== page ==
First, to all teachers, especially those striking and/or fighting for educational justice, Happy Teacher Appreciation Day! Under a different society, with different economic priorities, you would be national heroes. I applaud all you do, and send you a warm solidarity hug from Chicago.
This morning, I worked on new scenes to humanize the main character, Elisa, in my novella "La Bruja del Barrio Loco" which you can sample in the Antojitos section; that is the second revision, and I am working on the final version now.
These new additions came at the request of my awesome editor, Elizabeth Marino, who thinks the main character is fundamentally unlikable. My other poet friend, Eric Allen Yankee, disagrees, but I think Elizabeth is onto something. Sadly.
See, the backstory is in my head, and I know how much Elisa loves her son Alexander, but the story starts off with her in an intensely angry place, in prison, accused of killing her boyfriend. Her son is also missing, and what mother would not devolve into a hateful creature if that happened to her? Or any parent, for that matter?
Below, is the first draft of that scene. I would love some constructive comments below in the comment section. Otherwise, if you've got nothing nice to say, shut your stranger mouth.
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The last time she had taken him to the park, which she did every chance she could between exams and assignments, he had made all of the moms laugh. They were a group of Lincoln Park Trixies, most of them, with their perfect blonde hair and designer outdoor wear. One woman always wore what Elisa thought was a Swedish name brand with the emblem of the light blue and yellow flag, tastefully placed on the shoulder. They always had their Starbucks latte mocha-whatevers in their shiny steel cups, a fancy phone in the other hand, while their children played on their own.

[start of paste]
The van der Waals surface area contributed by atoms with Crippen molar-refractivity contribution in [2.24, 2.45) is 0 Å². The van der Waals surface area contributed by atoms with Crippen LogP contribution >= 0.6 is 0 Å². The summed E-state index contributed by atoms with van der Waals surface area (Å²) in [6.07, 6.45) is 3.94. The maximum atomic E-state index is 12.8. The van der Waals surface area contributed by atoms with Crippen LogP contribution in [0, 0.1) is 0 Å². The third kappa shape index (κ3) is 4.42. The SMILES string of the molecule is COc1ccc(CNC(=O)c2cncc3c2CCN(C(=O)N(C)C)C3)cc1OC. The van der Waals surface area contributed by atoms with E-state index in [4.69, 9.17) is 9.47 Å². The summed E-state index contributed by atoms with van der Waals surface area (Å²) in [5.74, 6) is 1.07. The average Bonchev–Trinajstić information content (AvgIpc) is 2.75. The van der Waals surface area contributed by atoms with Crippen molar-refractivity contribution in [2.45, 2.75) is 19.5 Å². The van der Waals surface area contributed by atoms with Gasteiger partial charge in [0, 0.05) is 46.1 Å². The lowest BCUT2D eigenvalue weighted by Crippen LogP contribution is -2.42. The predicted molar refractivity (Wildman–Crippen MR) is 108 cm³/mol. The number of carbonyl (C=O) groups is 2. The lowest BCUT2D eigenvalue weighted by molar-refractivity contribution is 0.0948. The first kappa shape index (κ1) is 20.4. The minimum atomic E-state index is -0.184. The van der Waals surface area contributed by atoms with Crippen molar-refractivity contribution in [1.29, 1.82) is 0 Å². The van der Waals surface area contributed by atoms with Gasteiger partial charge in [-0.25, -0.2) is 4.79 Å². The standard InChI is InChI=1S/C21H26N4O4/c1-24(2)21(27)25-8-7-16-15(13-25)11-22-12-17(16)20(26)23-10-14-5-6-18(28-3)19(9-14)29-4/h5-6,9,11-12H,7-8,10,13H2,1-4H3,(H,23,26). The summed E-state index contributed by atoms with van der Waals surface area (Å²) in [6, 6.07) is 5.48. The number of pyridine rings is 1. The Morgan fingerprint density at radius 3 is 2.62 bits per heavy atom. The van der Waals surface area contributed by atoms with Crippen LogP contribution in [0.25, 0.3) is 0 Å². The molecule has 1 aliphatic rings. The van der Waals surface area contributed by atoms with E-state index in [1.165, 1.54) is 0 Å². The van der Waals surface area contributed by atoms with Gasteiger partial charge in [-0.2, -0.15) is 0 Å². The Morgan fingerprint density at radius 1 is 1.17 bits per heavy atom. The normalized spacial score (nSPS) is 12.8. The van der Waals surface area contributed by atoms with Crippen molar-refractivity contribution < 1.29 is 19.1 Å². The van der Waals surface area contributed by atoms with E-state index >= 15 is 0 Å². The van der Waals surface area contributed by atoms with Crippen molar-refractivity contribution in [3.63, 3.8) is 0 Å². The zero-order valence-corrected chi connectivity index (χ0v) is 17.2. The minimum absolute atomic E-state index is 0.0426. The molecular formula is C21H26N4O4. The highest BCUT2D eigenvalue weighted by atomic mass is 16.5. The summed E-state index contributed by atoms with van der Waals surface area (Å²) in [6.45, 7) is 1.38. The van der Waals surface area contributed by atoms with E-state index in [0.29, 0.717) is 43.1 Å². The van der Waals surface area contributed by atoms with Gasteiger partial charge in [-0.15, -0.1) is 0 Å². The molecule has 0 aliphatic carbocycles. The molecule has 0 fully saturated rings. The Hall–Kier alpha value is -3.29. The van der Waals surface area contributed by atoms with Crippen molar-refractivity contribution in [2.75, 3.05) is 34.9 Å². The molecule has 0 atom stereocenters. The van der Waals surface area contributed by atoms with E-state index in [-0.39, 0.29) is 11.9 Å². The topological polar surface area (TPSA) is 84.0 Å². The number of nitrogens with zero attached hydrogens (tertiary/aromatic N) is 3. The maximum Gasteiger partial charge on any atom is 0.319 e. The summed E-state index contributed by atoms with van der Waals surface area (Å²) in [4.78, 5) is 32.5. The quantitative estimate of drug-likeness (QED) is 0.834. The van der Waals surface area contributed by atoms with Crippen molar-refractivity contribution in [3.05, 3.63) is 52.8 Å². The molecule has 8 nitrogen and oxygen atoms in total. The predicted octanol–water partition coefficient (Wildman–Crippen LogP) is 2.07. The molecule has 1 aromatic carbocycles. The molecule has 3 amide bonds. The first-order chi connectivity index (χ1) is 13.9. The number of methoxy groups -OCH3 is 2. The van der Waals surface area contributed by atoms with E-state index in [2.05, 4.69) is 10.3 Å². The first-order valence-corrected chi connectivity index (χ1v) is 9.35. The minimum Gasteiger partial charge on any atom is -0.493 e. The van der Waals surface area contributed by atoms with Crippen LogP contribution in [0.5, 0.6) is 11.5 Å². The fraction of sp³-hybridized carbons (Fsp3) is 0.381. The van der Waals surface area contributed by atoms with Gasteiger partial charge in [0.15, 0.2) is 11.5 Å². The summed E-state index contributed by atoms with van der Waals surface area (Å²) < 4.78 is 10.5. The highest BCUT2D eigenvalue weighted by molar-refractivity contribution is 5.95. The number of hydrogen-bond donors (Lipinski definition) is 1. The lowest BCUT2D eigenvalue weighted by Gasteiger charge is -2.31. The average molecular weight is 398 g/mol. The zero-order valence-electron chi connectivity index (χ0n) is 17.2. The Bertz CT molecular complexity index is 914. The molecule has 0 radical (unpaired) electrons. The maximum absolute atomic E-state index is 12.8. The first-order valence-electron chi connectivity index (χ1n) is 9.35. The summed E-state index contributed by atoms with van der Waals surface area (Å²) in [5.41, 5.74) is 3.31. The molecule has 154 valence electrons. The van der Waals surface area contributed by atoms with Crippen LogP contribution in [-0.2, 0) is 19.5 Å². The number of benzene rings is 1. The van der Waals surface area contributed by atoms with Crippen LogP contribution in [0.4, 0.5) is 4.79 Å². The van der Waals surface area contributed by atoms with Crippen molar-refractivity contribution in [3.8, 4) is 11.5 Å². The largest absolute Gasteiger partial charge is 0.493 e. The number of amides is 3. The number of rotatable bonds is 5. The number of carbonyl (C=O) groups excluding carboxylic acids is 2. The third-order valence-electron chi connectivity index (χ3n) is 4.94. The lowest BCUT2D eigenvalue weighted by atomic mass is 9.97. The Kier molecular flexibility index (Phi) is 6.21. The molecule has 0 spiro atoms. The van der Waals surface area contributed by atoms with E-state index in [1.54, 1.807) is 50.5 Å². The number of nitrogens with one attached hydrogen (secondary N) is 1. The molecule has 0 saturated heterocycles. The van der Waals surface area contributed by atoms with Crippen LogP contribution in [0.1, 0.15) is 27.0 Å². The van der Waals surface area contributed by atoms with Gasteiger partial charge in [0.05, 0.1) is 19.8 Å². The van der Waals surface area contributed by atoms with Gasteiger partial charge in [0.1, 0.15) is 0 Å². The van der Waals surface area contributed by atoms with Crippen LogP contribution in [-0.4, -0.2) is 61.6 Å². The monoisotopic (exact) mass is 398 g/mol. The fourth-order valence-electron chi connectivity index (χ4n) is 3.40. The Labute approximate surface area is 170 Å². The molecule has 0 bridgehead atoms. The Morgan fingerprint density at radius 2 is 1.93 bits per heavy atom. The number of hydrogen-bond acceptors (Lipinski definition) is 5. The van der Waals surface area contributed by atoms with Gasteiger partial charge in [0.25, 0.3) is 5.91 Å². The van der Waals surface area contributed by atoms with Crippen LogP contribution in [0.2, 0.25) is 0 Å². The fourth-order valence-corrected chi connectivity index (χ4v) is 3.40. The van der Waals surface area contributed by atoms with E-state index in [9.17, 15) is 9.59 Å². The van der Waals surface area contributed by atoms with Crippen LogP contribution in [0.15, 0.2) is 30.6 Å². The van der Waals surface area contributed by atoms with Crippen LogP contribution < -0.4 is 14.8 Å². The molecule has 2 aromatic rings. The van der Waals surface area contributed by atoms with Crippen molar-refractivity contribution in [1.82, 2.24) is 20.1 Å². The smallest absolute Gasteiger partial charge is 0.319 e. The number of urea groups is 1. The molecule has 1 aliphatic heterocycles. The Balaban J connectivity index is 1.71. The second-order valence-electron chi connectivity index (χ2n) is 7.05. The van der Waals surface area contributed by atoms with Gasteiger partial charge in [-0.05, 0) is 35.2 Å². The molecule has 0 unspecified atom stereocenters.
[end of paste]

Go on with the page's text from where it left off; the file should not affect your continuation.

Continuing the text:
Elisa and Alexander had been playing for hours, mostly by Elisa chasing him around, barking like a high-pitched dog in heat.
His chubby little legs made Alexander look like a bobbing troll doll with a big curly mop that moved with the rhythm of his joy. It had been Elisa’s delight to hear him laugh, his laugh, that laugh that was so contagious it brought the most reserved stranger to crack a smile.
She had scooped him up and given him a long raspberry. He had said, “No doggie! Bad doggie.” He had run around greeting all the flowers, which Elisa thought was funny. Some of them even seemed to turn their heads toward him.
But when then had to leave, his face had contorted into what she was sure was a going to be an epic tantrum. Instead, he had run to the middle of the mommy coffee latch, dead center. He had stuck up his little finger in the air, an emperor of justice. Then, he started going round and round to each of the moms wagging his fingers, saying an angry litany of gibberish, peppered with “bad mommy” between random breaths. The moms had laughed so hard, they cracked their perfect foundation, and Elisa thought she would never go back to that park.
Instead, she scooped him up in her arms, settled him in his stroller, and walked home with a bounce in her step, barking every now and then.
Alexander clapped and continued with his gibberish making sure to acknowledge all the flowers on the way home.
Keep revising, even if it hurts your fragile ego. #Resist
Dr. Jesú Estrada,